John Young

My friends John and Barbara Young lived at the top of White Hill in Chesham. John said that he had lived in Chesham nearly all his life, although he was actually born in Bristol. His full name was William John Young, but he was always known as John.

Growing up, he lived with his parents Raymond and Ivy Young at Mayfield, near the top of Eskdale Avenue, Chesham. His father was an accountant at the National Provincial Bank and they had moved to Chesham when John was about one.

He went to a number of local schools, first Chesham Prep School at Orchard Leigh, then at White Hill Boys’ School in Chesham, and from there he went to Dr Challoner’s Grammar School in Amersham. In 1943 his father thought it would be better if he switched to the Royal Grammar at High Wycombe.

As a young boy he had a fascination with aircraft. This began in 1936 with the visit of Sir Alan Cobham’s Flying Circus to fields off Lye Green Road, near Chesham. His love of aircraft never left him, and later in life John Young was known as an aviation artist, often featuring aircraft flying over Chiltern landscapes. The Royal Air Force Museum in Hendon displays 45 of John’s original paintings, and in 1996 many were published in a book called “The Aviation Paintings of John Young”.

John kept a diary throughout the war years, and a little beyond. It was written in neat block capital letters and illustrated by drawings, cuttings, and photographs. It related his sightings of aircraft and he called it his “Aeronautical Diary”.

John and Barbara Young were part of Ashley Green parish church, and were well known locally in Chesham. Barbara Young died in 2013, and John died on June 10 2015. These are extracts from his diary, which he gave me permission to copy.

Extracts from John Young’s War Diary

September 3, 1939

I heard Mr Chamberlain make his declaration of war. We had our first air raid warning, full black-out came into force. It became compulsory to carry a gas mask. Throughout the day Armstrong-Whitworth ensigns of Imperial Airways ran a continuous shuttle service to the north carrying evacuees from London.

October 1939

Bristol 149 Blenheim IV. A school party went to see this aeroplane which crash landed at Pednor.

June 1940

We sat in the garden on a peaceful Sunday morning early in June 1940. In the far distance could be heard a heavy rumble. We spoke little, there was no need for Dad to tell me what was going on, the French Army and the B.E.F. had fallen back on Dunkirk – 130 miles from Chesham.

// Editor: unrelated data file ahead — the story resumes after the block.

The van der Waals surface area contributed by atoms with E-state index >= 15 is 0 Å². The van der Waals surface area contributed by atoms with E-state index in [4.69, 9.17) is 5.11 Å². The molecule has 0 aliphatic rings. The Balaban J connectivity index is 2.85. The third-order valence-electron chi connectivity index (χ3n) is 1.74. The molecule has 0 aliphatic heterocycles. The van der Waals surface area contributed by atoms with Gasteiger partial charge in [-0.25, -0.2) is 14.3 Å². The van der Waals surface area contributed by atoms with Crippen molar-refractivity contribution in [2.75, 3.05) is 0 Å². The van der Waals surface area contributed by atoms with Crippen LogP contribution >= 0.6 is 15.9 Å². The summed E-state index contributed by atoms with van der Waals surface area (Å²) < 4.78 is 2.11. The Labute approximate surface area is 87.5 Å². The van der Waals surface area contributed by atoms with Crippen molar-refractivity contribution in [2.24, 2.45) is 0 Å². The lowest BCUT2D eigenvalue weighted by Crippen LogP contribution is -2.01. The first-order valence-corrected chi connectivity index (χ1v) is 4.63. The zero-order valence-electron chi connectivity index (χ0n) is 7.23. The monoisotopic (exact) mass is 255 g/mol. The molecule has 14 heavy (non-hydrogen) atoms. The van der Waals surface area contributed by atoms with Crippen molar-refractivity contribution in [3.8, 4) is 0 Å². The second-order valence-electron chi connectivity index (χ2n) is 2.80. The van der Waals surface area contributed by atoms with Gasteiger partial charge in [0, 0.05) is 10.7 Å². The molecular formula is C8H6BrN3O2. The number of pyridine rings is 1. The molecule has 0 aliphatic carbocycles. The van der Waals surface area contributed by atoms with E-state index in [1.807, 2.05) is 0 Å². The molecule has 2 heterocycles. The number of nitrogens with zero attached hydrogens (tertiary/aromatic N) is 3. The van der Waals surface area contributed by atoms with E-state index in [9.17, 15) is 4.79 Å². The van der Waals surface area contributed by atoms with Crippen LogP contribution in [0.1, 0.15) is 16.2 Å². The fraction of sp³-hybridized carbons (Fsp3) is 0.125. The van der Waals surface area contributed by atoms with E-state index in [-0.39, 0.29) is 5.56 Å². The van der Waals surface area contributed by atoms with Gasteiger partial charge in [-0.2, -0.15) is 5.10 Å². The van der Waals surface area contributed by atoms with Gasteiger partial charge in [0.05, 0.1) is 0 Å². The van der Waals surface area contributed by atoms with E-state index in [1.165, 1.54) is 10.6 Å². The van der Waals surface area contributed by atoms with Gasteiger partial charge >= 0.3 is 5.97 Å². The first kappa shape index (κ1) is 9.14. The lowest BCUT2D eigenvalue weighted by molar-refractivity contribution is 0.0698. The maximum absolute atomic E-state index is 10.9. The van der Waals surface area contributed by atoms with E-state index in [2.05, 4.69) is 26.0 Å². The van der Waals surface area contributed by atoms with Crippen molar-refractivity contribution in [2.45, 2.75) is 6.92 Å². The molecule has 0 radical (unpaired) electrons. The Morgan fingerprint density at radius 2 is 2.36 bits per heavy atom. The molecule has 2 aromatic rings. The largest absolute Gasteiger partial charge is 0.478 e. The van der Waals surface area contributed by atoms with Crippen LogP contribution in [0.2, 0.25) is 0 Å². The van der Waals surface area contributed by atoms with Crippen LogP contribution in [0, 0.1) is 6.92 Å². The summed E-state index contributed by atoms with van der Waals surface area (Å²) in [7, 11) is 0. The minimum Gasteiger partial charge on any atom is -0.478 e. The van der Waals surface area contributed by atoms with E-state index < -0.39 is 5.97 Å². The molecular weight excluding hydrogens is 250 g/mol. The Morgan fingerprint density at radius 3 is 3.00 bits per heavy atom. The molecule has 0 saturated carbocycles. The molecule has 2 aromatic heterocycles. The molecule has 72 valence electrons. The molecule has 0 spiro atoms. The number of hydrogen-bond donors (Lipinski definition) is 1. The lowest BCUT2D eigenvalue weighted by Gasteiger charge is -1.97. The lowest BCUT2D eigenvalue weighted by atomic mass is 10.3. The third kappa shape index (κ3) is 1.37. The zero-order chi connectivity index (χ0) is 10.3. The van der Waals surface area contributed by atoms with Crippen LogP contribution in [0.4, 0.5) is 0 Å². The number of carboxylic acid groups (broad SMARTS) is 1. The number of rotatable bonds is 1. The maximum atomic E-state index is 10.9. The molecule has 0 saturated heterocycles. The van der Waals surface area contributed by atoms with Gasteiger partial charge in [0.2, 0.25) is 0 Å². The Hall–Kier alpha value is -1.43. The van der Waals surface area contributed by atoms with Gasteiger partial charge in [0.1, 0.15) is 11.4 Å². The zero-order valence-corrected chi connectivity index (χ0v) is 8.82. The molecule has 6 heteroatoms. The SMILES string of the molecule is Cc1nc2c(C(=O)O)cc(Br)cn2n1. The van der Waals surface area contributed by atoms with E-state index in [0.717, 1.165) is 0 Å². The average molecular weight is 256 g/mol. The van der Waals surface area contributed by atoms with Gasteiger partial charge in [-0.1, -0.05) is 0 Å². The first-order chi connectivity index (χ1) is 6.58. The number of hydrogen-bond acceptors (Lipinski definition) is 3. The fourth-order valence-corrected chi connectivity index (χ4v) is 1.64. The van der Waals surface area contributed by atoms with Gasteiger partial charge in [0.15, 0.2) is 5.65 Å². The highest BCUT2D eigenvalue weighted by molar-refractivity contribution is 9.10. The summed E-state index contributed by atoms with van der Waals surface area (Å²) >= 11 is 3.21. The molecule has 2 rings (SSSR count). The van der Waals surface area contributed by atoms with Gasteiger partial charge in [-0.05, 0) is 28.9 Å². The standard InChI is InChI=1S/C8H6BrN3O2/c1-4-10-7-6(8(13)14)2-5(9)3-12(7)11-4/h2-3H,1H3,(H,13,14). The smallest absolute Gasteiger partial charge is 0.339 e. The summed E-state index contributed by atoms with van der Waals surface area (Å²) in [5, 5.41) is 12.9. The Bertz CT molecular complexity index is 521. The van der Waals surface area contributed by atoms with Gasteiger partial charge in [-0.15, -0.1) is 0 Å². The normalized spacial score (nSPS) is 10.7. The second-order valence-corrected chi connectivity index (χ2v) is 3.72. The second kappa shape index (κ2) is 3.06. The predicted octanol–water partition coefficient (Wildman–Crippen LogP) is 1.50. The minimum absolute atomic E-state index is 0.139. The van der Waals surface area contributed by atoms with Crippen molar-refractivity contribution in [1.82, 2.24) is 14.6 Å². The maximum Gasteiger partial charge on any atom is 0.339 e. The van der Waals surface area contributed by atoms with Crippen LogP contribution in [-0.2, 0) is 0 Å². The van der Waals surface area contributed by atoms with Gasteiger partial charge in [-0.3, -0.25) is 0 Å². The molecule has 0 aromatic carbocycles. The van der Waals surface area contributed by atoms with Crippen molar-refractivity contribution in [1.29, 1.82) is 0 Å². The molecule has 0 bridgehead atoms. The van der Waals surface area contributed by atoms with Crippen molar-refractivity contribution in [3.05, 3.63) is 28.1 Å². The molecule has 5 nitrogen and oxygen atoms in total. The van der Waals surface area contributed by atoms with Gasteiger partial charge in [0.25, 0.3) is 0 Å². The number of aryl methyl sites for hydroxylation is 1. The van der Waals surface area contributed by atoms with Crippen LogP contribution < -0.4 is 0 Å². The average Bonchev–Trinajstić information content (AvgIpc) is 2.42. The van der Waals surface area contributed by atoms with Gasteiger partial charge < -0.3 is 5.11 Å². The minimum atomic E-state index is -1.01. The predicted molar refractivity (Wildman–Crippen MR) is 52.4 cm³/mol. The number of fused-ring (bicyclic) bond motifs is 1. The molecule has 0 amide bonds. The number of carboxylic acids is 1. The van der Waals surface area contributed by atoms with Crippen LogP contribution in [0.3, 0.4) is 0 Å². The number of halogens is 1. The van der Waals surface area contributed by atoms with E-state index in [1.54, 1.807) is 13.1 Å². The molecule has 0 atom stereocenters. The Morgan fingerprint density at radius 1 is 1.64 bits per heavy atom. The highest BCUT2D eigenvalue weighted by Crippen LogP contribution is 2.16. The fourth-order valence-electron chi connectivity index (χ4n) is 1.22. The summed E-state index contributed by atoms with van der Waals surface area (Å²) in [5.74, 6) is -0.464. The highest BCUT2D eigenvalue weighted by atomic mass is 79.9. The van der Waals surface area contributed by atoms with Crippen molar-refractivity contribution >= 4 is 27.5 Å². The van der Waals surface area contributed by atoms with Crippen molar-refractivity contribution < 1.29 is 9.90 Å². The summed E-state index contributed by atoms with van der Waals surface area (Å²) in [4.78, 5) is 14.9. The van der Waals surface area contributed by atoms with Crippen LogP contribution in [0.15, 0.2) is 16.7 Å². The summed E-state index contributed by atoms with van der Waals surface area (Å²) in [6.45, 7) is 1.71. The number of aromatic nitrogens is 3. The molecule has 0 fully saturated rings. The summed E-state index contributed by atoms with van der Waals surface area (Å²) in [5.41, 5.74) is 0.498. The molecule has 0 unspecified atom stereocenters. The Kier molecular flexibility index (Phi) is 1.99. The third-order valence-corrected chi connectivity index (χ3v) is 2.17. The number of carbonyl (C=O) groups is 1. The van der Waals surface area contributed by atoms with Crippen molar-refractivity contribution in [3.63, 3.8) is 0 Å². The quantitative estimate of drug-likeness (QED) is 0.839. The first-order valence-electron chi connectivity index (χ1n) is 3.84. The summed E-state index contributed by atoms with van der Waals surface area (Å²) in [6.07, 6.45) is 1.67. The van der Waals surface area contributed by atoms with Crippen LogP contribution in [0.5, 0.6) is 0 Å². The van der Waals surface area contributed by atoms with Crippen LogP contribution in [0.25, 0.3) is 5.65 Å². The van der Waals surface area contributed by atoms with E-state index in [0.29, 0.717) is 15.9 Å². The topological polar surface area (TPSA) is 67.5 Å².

During the ‘phoney war’ I had become a keen student of aircraft recognition, the plan view of the Heinkel 111 in my silhouette bore a distinct resemblance to an aircraft I saw turning high above Codmore Cross one July morning. A couple of minutes later the sirens wailed. I had seen my first enemy.

August 30, 1940

Judy’s birthday party was being held in the garden, such a peaceful scene. Then hell broke loose, we were stuffed under the stairs for shelter, but I crept out to watch a formation of up to fifty Hun bombers heading south after raiding Luton. Two lonely Hurricanes were doggedly going for them all the way across the back garden. [The Hurricanes I saw were 242 Squadron. 2 Heinkel 111s were shot down North of London one at 14.49 hrs the other at 15.55. The heaviest fighting so far in the Battle of Britain.]

September 9, 1940

We dived under the dining room table as a stick of 5 He screamers (ie bombs dropped from a Heinkel) fell across Manor Way and Ley Hill Road. The next morning I picked up shrapnel at the bus stop. My first morning at Amersham Grammar School. The second morning I spent in the school shelter.


During our War Weapons Week there was a Supermarine Spitfire II parked in the Embassy car park. I went inside twice, the only times I regretted going inside an aeroplane, when the cockpit cover closed over me I felt helpless.

Meanwhile Bovingdon [Airfield] was being built.

We spent several nights under the stairs while Jerry droned about outside.


One day early in 1942 I saw an aeroplane land at Bovingdon for the first time. I stood in a howling blizzard for over an hour to catch a glimpse of this view of a Lockheed Hudson as it skimmed across the road.


In May, Chesham and Amersham had their ‘Wings for Victory’ Weeks. I went inside the Hawker Hurricane F1 P2431 which was on show.

During 1943, U.S. Army officers from Bovingdon used to come to Chesham to do their shopping by air. They left their cubs in the top park. One day I looked inside one of these aeroplanes – Piper L-4B Cub 41-1644.

I often went inside the aeroplane presented to Amersham Grammar School A.T.C. It was a General Aircraft Monospar Universal. Even more often I went inside the two aircraft at the Royal Grammar School, High Wycombe. There were De Havilland D.H.60G Gipsy Moths.


Meanwhile the German flying bombs had begun to fall. A launching site somewhere in N.W. Europe was lined up on our area. I saw the pall of smoke from each of the missiles that fell at Chesham Bois, Bellingdon and Ley Hill. I collected many pieces of the “Doodlebugs” which dropped at Terriers, this blew out a number of windows at RGS and one which dropped on Beamond End.

One evening I saw a De Havilland Mosquito shoot down a V-1 into a field at Bellingdon.

We grew quite accustomed to the explosions, which made the house rock and flung open doors and windows, the column of black smoke rising to mark the spot where the ‘pilotless plane’ had landed.

September 2, 1945

The war ends.


If you have any memories of Chesham and the adjacent villages during WW2 please let me know on or 01494 258328.